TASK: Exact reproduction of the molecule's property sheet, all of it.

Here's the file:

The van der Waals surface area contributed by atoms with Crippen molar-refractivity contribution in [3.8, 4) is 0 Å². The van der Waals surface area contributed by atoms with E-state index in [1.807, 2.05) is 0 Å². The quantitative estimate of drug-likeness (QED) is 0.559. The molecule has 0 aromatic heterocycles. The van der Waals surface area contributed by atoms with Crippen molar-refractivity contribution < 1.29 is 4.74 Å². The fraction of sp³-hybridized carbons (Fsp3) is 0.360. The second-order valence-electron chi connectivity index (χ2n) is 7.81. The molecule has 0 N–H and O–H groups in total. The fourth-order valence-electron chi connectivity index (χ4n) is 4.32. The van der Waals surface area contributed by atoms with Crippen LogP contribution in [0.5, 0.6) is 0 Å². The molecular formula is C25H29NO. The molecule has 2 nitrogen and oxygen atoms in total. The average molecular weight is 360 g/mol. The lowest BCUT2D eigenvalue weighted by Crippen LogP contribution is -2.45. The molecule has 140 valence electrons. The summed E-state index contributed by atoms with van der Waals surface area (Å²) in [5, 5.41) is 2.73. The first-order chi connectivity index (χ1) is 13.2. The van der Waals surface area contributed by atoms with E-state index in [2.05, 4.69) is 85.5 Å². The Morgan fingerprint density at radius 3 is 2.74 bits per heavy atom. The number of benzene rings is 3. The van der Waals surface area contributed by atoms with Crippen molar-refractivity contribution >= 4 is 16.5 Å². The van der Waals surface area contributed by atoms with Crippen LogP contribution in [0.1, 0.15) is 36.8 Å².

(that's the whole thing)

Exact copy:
The van der Waals surface area contributed by atoms with Crippen molar-refractivity contribution in [3.8, 4) is 0 Å². The van der Waals surface area contributed by atoms with E-state index in [1.807, 2.05) is 0 Å². The quantitative estimate of drug-likeness (QED) is 0.559. The molecule has 0 aromatic heterocycles. The van der Waals surface area contributed by atoms with Crippen molar-refractivity contribution < 1.29 is 4.74 Å². The fraction of sp³-hybridized carbons (Fsp3) is 0.360. The second-order valence-electron chi connectivity index (χ2n) is 7.81. The molecule has 0 N–H and O–H groups in total. The fourth-order valence-electron chi connectivity index (χ4n) is 4.32. The van der Waals surface area contributed by atoms with Crippen LogP contribution in [0.5, 0.6) is 0 Å². The molecular formula is C25H29NO. The molecule has 2 nitrogen and oxygen atoms in total. The average molecular weight is 360 g/mol. The lowest BCUT2D eigenvalue weighted by Crippen LogP contribution is -2.45. The molecule has 140 valence electrons. The summed E-state index contributed by atoms with van der Waals surface area (Å²) in [5, 5.41) is 2.73. The first-order chi connectivity index (χ1) is 13.2. The van der Waals surface area contributed by atoms with E-state index in [2.05, 4.69) is 85.5 Å². The Morgan fingerprint density at radius 3 is 2.74 bits per heavy atom. The number of benzene rings is 3. The van der Waals surface area contributed by atoms with Crippen molar-refractivity contribution >= 4 is 16.5 Å². The van der Waals surface area contributed by atoms with Crippen LogP contribution in [0.1, 0.15) is 36.8 Å².